What Makes a Highway? Noticing the Details
How a highway is made matters. Design has a lot to do with the efficiency of traffic and the safety of drivers and passengers while they’re out on the road. In fact, it is only when you take a close look at road design that the importance of these details comes to light.
Whether it involves bad lighting, weak bridges, defective guardrails, or other issues, poor highway design may be to blame in the event of a serious car accident.
Hidden Dangers of Highway Design
You probably haven’t given much thought to the careful planning and design choices that go into making a road. It is only when a bad choice in design, construction, or maintenance creates an unsafe driving experience that these details tend to stand out — for the wrong reasons.
Here are some common problems with our Arizona roads:
- Defective traffic lights and signals. Traffic lights direct thousands of vehicles a day in a safe and orderly fashion. If a traffic light fails, or switches too quickly, it can create chaos on the road, which can lead to confused drivers and possible accidents.
- Poor visibility. Highways must be designed in a way so that each driver has a clear view of the road ahead and other surrounding vehicles. Drivers must be able to plan the right course of action while operating a vehicle, such as when to turn and when to slow down, which would be difficult with poor levels of visibility. Blind turns should be clearly marked so no one attempts them without traffic lights.
- Lack of guardrails. Guardrails are an essential part of many highways since they are often elevated above the ground. Guardrails also serve as visual reminders to stay in your lane. If a city fails to install proper guardrails, it can result in vehicles veering off the road.
- Poor signage. Drivers must be alert at all times and notified of upcoming curves, exit ramps, and other changes in the road. Even the most diligent drivers cannot properly operate a vehicle if there is a lack of visible signage along the road.
- Potholes and other types of wear and tear. Like any structure, highways experience a lot of wear and tear over time. Potholes and other possible damage may emerge after a lot of heavy traffic has run along the road.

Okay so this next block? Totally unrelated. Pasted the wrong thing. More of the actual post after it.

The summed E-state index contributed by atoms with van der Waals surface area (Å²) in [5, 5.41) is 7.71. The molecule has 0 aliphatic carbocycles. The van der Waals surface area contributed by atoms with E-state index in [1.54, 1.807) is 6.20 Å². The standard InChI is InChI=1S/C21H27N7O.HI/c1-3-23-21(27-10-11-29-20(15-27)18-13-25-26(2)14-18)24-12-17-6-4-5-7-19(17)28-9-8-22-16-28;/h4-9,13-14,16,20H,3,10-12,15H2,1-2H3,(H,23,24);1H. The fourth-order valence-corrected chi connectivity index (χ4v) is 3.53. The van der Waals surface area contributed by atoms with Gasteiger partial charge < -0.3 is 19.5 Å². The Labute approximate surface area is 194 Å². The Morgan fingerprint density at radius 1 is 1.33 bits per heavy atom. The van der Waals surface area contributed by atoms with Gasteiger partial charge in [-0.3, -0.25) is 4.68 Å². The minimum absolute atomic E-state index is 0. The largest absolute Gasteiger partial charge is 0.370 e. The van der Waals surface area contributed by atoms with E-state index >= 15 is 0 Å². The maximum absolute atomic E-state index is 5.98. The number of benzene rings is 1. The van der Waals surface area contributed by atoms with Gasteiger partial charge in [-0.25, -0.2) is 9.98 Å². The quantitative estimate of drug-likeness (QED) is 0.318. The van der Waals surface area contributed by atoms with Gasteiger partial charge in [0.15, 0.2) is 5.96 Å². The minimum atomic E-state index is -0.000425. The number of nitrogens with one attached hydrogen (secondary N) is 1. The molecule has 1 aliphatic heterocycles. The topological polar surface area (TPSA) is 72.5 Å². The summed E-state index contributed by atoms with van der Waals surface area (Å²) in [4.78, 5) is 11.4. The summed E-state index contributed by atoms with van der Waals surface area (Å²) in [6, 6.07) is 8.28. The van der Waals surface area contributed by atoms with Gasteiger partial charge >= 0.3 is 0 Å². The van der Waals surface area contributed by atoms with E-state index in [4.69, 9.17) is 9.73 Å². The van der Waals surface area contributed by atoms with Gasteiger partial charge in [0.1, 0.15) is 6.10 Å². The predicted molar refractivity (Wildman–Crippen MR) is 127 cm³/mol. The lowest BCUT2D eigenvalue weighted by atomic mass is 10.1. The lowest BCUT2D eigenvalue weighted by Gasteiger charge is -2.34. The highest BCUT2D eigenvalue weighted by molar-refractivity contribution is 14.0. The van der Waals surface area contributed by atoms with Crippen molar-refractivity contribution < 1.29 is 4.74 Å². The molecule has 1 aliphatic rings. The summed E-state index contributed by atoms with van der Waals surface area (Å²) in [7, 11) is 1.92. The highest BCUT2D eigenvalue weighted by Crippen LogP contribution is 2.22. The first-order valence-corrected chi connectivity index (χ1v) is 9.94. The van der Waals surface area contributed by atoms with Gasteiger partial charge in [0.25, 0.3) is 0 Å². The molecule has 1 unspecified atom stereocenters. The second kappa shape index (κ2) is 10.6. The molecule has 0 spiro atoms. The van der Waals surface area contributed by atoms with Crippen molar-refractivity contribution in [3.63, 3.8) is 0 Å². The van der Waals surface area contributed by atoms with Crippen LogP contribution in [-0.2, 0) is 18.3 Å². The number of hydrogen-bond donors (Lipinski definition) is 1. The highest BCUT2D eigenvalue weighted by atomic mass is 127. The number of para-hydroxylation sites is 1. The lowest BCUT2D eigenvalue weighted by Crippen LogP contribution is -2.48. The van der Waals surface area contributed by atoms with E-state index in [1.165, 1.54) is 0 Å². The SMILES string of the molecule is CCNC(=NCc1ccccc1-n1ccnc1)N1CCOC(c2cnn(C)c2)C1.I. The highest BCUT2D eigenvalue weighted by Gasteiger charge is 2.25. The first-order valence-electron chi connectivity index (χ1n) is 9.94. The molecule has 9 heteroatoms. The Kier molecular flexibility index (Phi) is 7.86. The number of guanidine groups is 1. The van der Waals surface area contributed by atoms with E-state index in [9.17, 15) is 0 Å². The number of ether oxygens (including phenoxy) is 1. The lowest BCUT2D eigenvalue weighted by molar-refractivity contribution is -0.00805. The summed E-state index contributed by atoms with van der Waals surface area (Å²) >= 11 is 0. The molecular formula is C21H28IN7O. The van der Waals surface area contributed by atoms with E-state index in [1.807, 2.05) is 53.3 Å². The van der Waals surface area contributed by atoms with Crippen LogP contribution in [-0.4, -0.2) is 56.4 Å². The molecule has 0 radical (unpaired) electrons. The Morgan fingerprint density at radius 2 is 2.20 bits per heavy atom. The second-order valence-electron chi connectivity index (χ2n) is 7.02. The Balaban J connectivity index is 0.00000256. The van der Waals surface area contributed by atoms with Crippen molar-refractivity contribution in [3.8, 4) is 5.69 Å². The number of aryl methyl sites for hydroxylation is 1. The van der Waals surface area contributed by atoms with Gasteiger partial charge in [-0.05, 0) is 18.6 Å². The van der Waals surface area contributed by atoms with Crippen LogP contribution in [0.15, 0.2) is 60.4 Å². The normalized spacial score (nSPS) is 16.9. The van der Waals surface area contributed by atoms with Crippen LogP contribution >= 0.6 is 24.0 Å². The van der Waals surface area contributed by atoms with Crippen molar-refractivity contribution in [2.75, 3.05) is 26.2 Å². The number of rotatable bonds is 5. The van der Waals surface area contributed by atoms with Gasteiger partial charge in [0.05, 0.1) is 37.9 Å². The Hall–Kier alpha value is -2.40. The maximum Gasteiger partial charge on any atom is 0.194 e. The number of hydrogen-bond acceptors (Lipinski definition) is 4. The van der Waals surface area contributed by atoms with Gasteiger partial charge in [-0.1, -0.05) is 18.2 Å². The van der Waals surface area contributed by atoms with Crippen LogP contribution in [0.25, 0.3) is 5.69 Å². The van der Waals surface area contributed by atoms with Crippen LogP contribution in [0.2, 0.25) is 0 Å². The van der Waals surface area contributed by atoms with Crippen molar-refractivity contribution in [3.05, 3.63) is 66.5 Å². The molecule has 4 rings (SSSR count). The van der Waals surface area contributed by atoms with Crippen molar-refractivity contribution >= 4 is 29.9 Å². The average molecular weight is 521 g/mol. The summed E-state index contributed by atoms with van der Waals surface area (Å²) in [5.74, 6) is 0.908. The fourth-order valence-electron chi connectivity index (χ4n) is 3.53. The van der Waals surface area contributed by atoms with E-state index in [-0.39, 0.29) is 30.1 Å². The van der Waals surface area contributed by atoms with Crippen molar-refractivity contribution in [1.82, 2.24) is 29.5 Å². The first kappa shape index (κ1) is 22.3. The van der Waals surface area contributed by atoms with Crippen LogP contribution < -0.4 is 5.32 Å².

- Improper lane markings. It is imperative that each vehicle stay in its lane while traveling out on the highway. If lane markers are worn away or confusing (usually, by being repainted over old makers), they can cause preventable crashes and seriously injure people.
- Hazardous bridges and overpasses. Bridges and overpasses must be built to withstand the weight of multiple vehicles at once. Any defects noticed on these structures should be fixed as soon as possible to prevent bridge collapses.
- Unsafe curves. Sudden curves made in the road with no warning signs may cause an accident. Drivers must be given a warning and time to properly slow down for any upcoming curves, as failing to do so may result in veering off the road or colliding with other vehicles.
- Construction work. Construction must be done to properly repair or redesign any part of the highway. Drivers must be made aware of these construction projects, which should be properly blocked off from moving vehicles.
What Can You Do If Design Played a Part in Your Accident?
Since designing and repairing highways is the responsibility of government officials, usually the city or county public works department, filing a personal injury claim can be more complex. Some government entities are given legal immunity from lawsuits, unless you can prove that they neglected to fix a highway defect or design flaw. At The Husband & Wife Law Team, our skilled team of Phoenix highway accident attorneys will work with you to negotiate for the compensation you deserve. Contact our office today at (602) 457-6222 for a free consultation.
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During a free consultation, we will look at the important aspects of your case, answer your questions, and explain your legal rights and options clearly. All submissions are confidentially reviewed by Mark Breyer.
Confidentially reviewed by Attorney Mark Breyer